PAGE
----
Fit practices for new Fit for Work service

June 2015

Stethoscope 2

Employers should review their policies and employment contracts to include reference to ‘Fit for Work’ scheme.

The Fit for Work helpline is now up and running, with its referral services being rolled out across England, Wales and Scotland. It provides work-related health advice service designed to help employees stay in or return to work.

For employers, the aim of the service is to help manage the impact that sickness absence can have on the business, by providing advice and occupational health assessments for employees who are off for more than four weeks.

Employees will normally be referred by their GP, but an employer can make a referral to Fit for Work after four weeks of absence.  An occupational health assessment will be undertaken, usually by telephone, with the aim of producing a Return to Work plan designed to get the employee back to work. 

The major concern of the scheme is that the employee has to consent to the referral in the first place, and also has to agree to the plan being shared with their employer and GP. This makes engagement with the scheme entirely voluntarily and depends on the employee’s willingness to return to work.

The plan can be accepted by employers as sufficient evidence of sickness for Statutory Sick Pay purposes in place of a Fit Note, but the employer is not obliged to accept the plan or implement any of its recommendations.  However, there would need to be a good reason to reject any recommendations and employers may need to consider obligations under the Equality Act 2010 to make reasonable adjustments where disabled employees are involved. It is also unclear what status will be given to the recommendations made where for example an employer doesn’t respond or make the proposed adjustments, and where there is any later claim by an employee under the Equality Act. Even where the employee isn’t thought to be disabled, employers must give any Fit for Work plans careful consideration.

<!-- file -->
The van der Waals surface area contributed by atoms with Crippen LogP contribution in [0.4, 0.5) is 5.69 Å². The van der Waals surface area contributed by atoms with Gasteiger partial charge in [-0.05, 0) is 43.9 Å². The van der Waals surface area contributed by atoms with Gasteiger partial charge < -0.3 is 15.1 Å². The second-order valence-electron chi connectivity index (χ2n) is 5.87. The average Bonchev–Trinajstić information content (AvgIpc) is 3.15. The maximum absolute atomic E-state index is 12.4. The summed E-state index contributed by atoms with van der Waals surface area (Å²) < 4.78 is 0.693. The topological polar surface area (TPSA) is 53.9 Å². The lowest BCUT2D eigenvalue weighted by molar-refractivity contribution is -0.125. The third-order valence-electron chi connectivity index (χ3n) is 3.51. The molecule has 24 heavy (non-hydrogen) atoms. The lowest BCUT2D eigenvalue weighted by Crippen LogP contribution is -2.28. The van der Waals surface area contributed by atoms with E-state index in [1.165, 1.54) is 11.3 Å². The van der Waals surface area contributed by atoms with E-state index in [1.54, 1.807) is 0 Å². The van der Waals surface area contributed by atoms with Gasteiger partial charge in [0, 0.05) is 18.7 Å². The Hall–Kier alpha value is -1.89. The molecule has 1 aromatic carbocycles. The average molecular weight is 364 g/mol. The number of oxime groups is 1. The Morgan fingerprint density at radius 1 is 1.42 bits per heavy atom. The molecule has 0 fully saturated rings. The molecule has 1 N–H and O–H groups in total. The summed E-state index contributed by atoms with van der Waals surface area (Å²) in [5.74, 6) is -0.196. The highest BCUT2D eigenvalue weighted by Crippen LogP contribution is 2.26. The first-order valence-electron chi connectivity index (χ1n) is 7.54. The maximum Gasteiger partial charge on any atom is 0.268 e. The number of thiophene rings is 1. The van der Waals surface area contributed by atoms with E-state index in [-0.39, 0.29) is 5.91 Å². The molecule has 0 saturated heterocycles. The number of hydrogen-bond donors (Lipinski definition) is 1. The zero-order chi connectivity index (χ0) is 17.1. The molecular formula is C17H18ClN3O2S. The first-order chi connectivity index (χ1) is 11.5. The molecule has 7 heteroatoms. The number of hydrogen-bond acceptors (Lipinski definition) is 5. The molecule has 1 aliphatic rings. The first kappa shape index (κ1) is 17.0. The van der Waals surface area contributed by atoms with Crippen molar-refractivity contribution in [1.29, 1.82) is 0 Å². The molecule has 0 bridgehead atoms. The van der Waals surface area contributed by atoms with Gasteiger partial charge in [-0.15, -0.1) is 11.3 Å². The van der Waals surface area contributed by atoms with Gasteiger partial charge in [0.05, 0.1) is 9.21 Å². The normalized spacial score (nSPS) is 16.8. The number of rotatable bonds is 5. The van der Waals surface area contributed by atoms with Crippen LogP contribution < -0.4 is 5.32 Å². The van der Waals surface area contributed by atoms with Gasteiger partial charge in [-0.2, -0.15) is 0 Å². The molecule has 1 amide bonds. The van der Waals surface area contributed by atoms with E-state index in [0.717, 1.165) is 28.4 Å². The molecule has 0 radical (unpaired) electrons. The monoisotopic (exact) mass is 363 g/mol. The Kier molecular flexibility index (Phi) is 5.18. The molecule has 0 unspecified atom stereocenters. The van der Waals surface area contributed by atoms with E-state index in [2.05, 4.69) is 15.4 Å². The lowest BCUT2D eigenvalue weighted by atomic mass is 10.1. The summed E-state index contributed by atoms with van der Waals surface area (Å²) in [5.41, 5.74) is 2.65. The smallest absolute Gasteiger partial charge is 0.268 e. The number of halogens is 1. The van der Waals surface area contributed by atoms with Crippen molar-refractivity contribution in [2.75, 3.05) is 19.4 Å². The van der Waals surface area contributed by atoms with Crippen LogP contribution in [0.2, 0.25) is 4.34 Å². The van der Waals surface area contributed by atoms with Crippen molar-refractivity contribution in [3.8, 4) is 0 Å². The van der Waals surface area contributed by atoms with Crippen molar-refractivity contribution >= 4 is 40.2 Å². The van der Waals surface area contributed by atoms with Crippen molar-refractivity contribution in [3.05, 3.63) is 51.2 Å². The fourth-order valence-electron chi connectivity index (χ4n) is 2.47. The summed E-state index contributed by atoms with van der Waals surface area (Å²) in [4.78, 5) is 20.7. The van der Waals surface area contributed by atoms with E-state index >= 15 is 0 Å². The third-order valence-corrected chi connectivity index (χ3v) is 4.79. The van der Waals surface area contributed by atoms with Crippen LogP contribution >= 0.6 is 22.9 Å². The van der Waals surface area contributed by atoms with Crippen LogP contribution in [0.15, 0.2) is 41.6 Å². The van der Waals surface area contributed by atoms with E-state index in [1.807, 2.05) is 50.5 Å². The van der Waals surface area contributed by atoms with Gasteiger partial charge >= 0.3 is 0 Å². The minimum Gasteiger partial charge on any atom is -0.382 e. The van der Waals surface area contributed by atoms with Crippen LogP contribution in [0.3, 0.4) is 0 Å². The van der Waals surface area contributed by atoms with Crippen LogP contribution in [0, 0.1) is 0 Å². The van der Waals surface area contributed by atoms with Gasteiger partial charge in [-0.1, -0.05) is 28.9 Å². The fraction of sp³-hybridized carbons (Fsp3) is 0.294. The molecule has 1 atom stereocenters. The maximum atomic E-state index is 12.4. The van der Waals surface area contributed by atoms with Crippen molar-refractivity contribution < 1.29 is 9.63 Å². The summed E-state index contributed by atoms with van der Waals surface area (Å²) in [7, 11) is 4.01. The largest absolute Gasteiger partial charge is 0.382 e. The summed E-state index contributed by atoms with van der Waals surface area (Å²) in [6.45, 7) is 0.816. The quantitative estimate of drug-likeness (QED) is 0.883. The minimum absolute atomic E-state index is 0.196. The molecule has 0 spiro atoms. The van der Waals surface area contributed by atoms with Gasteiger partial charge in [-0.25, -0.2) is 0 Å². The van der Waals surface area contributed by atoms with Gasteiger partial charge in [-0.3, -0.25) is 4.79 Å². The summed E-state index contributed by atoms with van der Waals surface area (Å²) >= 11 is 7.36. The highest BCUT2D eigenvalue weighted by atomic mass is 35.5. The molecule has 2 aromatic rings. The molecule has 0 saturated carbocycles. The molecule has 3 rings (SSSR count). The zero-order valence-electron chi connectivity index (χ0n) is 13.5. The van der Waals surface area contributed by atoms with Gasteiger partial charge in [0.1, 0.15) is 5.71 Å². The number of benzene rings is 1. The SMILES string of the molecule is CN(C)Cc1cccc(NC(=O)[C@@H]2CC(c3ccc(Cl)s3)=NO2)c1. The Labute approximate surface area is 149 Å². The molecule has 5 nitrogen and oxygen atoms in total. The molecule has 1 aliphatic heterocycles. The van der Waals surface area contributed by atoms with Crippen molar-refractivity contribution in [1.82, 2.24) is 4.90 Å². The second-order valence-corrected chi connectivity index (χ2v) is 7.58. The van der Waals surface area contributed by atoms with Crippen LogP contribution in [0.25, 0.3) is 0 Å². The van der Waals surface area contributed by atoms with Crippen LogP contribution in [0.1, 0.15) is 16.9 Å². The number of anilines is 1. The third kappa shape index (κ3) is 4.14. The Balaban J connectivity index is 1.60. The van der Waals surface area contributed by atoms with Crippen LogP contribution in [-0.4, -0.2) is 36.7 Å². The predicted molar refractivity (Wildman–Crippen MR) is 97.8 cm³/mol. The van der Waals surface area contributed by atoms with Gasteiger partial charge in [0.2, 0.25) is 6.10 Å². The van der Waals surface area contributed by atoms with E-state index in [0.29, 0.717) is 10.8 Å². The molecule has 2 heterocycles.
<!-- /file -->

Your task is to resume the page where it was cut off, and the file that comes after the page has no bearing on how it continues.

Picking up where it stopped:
Businesses should think about reviewing sickness absence policies and procedures to reflect the services coming from Fit for Work.  So, for example, it would be sensible to say that employees should cooperate with any referral to Fit for Work, whether it’s by their GP or via the employer. 

Because there is nothing that employers can do if an employee refuses to take part in the Fit for Work service, the only option might be to withhold company contractual sick pay, as distinct from SSP, so it’s worth setting out that any refusal to cooperate could result in any sick pay due under the contract of employment being withheld.

If you would like my advice or help on the new scheme, then please do not hesitate to contact me on the number below.

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This is not legal advice; it is intended to provide information of general interest about current legal issues.





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